Also documented is the U.S. reaction to China’s first nuclear test in October 1964, which deepened interest in an international nonproliferation agreement. Within a few years the U.S. and the Soviet Union were closely associated in negotiating a treaty because of shared interests in nonproliferation. Yet, agreement was delayed because Moscow argued that the proposed MLF was a form of nuclear proliferation; it was not until mid-1966 that the U.S. government broke the stalemate by jettisoning the MLF. Moscow and Washington agreed to treaty language that ruled out the “transfer” of nuclear weapons. tn non-nuclear weapons states. That represented a Soviet concession because the new language validated U.S. nuclear weapon stockpile arrangements with NATO countries, including West Germany, which Moscow had criticized in the past.
All of these developments are covered in the new DNSA collection, along with other significant topics such as the step-by-step negotiation of the NPT, including the treaty articles on safeguards and disarmament. The protracted negotiations over Article III on safeguards reflected disagreement over the relationship between the safeguards systems of the IAEA and the European Atomic Energy Community (EURATOM), in particular whether “self-inspection” by the latter would be permissible under the NPT. The dogged efforts by U.S. negotiators to persuade the Soviets to accept EURATOM safeguards is a running theme in the documents on the NPT talks.
Among other topics covered in the collection are:
Dwight D. Eisenhower’s proposal for a fissile material production cut-off, seen as a method to prevent nuclear proliferation and supported by successive administrations.
John F. Kennedy’s initial search for a nuclear nonproliferation agreement, beginning during the 1961 Berlin Crisis and continuing into 1963.
U.S. policy toward the negotiation of the Latin American Nuclear Free Zone.
Efforts to control the dissemination of sensitive nuclear technology, including the gas centrifuge, beginning with U.S. government attempts to prevent Brazil from purchasing a gas centrifuge from West Germany in 1954 and later to establish secrecy for improved gas centrifuge technology during the 1960s.
Subsequent developments in gas centrifuge diplomacy, including initial policy toward Western European cooperative projects for the commercial use of the gas centrifuge to produce low-enriched reactor fuel.
Memorandum for File by P[hilip] J. Farley, Office of Special Assistant to Secretary of State for Atomic Energy, “Control of Peacetime Uses of Nuclear Energy,” 7 October 1955, Secret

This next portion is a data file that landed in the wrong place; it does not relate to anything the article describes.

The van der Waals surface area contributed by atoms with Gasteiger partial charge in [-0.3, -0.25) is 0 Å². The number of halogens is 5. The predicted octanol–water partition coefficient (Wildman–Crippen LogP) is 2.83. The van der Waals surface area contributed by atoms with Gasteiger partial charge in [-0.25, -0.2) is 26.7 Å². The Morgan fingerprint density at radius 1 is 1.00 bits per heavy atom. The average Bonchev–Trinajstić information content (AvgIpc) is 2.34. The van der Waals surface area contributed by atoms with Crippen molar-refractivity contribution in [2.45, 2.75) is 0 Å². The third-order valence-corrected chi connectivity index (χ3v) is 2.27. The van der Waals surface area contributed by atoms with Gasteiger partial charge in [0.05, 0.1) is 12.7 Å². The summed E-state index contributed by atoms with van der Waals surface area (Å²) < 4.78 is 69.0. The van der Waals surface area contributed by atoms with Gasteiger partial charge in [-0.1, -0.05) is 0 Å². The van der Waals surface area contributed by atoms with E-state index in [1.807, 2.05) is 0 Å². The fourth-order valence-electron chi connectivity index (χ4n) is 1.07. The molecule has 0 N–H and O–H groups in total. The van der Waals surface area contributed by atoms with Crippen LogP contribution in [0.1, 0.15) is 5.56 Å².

During a discussion with Secretary of State John Foster Dulles on the peaceful uses of atomic energy, Philip Farley mentioned that the U.S., the Soviet Union, and other countries had been discussing the importance of controls over nuclear reactor operations and Washington and Moscow’s “common interest in seeing that other countries did not obtain nuclear weapons.” That same day, Farley met with Harold Knapp of the Atomic Energy Commission who, like Farley’s boss, Gerard C. Smith, had been working on a study of controls over the export of fissionable materials for overseas nuclear reactors.
The next day, Knapp read Smith’s paper and Farley read Knapp’s paper which made the point that the “principle threat to peace” was not so much from the export of fissionable materials but from an effect of the U.S. Atoms for Peace program: the “expanded knowledge of nuclear power reactors and plutonium separation.” That meant that any “reasonably advanced” industrial country could “learn from the open literature how to build a plutonium separation plant capable of separating 20 KG a year for about half-million dollars.” “Accordingly, the threat of weapons capability in other countries like the Netherlands, Israel, Argentina and many others is not remote.”
Memorandum for [Special Assistant to the Secretary of State for Atomic Energy] Gerard C. Smith from Max Issenberg, U.S. Embassy Paris, 20 December 1956, Secret
Max Isenbergh, then serving as the Paris embassy’s special attaché for atomic energy, reported to Smith about the French government’s intent to produce nuclear weapons. Isenbergh had received a de-briefing from Ambassador C. Douglas Dillon of his conversation with the French Radical politician Maurice Bourgès-Manoury, then serving as defense minister. One part of the discussion was closely held and not fully discussed in the embassy’s telegraphic report. This was when Bourgès confided to Dillon that “a new unanimity [exists] among virtually all significant political elements on the issue of going ahead with production of nuclear weapons.” The observation, “made in a casual way, was intended as a notice of France's arrival at a firm position on this most important issue.”
U.S. Department of State, Bureau of Intelligence and Research, Intelligence Information Brief, “Disarmament Negotiations: The Fourth Country Problem: France,” No., 139, 13 May 1959, Secret
Technical information from U.S. firms supplying the French with specialized equipment provided U.S. intelligence with an inkling of French atomic test plans. The French had given up plans to test a sixty-kiloton device and instead test one in the megaton range. The test was to be in the Sahara although a site in the Indian Ocean was under consideration. Moreover, the “French have ordered enough equipment to make complete diagnostic measurements in approximately a five-shot series,” whose explosive yields could be between 100 tons and a megaton. France “is expected to have sufficient plutonium to manufacture devices for two tests by July 1959.”